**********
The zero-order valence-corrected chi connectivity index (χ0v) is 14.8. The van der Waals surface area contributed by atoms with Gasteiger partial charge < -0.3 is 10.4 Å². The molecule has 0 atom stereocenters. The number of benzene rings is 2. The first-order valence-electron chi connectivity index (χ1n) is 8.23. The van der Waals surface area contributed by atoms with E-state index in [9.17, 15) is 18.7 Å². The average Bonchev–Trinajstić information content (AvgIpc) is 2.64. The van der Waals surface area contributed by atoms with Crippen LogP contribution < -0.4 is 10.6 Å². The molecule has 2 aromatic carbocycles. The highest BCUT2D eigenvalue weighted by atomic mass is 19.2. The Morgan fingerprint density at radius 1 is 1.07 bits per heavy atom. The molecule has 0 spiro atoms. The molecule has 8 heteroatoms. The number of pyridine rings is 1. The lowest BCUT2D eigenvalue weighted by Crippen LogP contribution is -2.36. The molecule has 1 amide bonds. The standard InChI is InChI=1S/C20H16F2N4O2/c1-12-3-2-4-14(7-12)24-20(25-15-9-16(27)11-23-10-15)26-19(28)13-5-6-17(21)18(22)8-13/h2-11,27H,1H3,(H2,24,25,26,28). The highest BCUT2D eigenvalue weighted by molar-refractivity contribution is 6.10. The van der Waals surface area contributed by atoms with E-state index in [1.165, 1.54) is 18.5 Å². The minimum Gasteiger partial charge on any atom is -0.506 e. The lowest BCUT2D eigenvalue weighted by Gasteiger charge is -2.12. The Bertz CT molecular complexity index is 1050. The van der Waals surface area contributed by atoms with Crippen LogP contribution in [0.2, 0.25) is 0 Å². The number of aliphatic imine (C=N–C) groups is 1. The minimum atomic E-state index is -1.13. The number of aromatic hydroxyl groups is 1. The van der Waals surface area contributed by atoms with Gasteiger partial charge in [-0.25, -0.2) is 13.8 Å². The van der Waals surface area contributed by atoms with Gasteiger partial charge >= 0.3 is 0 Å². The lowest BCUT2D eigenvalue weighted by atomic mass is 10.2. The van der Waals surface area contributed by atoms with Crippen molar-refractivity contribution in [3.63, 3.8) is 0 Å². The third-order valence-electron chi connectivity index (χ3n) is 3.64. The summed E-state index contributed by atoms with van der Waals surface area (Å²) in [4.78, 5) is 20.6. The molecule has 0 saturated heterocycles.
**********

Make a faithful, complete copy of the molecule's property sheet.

The zero-order valence-corrected chi connectivity index (χ0v) is 14.8. The van der Waals surface area contributed by atoms with Gasteiger partial charge < -0.3 is 10.4 Å². The molecule has 0 atom stereocenters. The number of benzene rings is 2. The first-order valence-electron chi connectivity index (χ1n) is 8.23. The van der Waals surface area contributed by atoms with E-state index in [9.17, 15) is 18.7 Å². The average Bonchev–Trinajstić information content (AvgIpc) is 2.64. The van der Waals surface area contributed by atoms with Crippen LogP contribution < -0.4 is 10.6 Å². The molecule has 2 aromatic carbocycles. The highest BCUT2D eigenvalue weighted by atomic mass is 19.2. The Morgan fingerprint density at radius 1 is 1.07 bits per heavy atom. The molecule has 0 spiro atoms. The molecule has 8 heteroatoms. The number of pyridine rings is 1. The lowest BCUT2D eigenvalue weighted by Crippen LogP contribution is -2.36. The molecule has 1 amide bonds. The standard InChI is InChI=1S/C20H16F2N4O2/c1-12-3-2-4-14(7-12)24-20(25-15-9-16(27)11-23-10-15)26-19(28)13-5-6-17(21)18(22)8-13/h2-11,27H,1H3,(H2,24,25,26,28). The highest BCUT2D eigenvalue weighted by molar-refractivity contribution is 6.10. The van der Waals surface area contributed by atoms with E-state index in [1.165, 1.54) is 18.5 Å². The minimum Gasteiger partial charge on any atom is -0.506 e. The lowest BCUT2D eigenvalue weighted by Gasteiger charge is -2.12. The Bertz CT molecular complexity index is 1050. The van der Waals surface area contributed by atoms with Crippen LogP contribution in [0.2, 0.25) is 0 Å². The number of aliphatic imine (C=N–C) groups is 1. The minimum atomic E-state index is -1.13. The number of aromatic hydroxyl groups is 1. The van der Waals surface area contributed by atoms with Gasteiger partial charge in [-0.25, -0.2) is 13.8 Å². The van der Waals surface area contributed by atoms with Gasteiger partial charge >= 0.3 is 0 Å². The lowest BCUT2D eigenvalue weighted by atomic mass is 10.2. The van der Waals surface area contributed by atoms with Crippen molar-refractivity contribution in [3.63, 3.8) is 0 Å². The third-order valence-electron chi connectivity index (χ3n) is 3.64. The summed E-state index contributed by atoms with van der Waals surface area (Å²) in [4.78, 5) is 20.6. The molecule has 0 saturated heterocycles.